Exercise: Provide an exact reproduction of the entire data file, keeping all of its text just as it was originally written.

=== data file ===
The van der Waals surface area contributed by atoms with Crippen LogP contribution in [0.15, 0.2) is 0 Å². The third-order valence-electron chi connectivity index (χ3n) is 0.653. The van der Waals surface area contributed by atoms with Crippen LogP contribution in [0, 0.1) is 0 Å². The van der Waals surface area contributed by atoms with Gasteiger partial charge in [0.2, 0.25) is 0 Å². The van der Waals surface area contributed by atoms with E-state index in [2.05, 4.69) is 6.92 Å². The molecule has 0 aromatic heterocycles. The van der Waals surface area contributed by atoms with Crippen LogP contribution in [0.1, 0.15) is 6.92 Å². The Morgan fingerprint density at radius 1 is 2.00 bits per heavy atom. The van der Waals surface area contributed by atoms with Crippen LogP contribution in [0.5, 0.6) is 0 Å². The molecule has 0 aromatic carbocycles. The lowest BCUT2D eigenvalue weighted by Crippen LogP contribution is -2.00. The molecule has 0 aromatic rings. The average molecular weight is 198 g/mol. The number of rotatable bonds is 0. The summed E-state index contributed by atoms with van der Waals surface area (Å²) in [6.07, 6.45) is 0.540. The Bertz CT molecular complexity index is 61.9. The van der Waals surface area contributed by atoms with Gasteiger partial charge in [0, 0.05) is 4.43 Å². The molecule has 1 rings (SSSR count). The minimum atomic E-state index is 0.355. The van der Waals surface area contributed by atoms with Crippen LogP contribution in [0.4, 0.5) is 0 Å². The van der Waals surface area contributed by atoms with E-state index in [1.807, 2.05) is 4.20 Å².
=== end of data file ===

The van der Waals surface area contributed by atoms with Crippen LogP contribution in [0.15, 0.2) is 0 Å². The third-order valence-electron chi connectivity index (χ3n) is 0.653. The van der Waals surface area contributed by atoms with Crippen LogP contribution in [0, 0.1) is 0 Å². The van der Waals surface area contributed by atoms with Gasteiger partial charge in [0.2, 0.25) is 0 Å². The van der Waals surface area contributed by atoms with E-state index in [2.05, 4.69) is 6.92 Å². The molecule has 0 aromatic heterocycles. The van der Waals surface area contributed by atoms with Crippen LogP contribution in [0.1, 0.15) is 6.92 Å². The Morgan fingerprint density at radius 1 is 2.00 bits per heavy atom. The van der Waals surface area contributed by atoms with Crippen LogP contribution in [0.5, 0.6) is 0 Å². The molecule has 0 aromatic carbocycles. The lowest BCUT2D eigenvalue weighted by Crippen LogP contribution is -2.00. The molecule has 0 aromatic rings. The average molecular weight is 198 g/mol. The number of rotatable bonds is 0. The summed E-state index contributed by atoms with van der Waals surface area (Å²) in [6.07, 6.45) is 0.540. The Bertz CT molecular complexity index is 61.9. The van der Waals surface area contributed by atoms with Gasteiger partial charge in [0, 0.05) is 4.43 Å². The molecule has 1 rings (SSSR count). The minimum atomic E-state index is 0.355. The van der Waals surface area contributed by atoms with Crippen LogP contribution in [0.4, 0.5) is 0 Å². The van der Waals surface area contributed by atoms with E-state index in [1.807, 2.05) is 4.20 Å².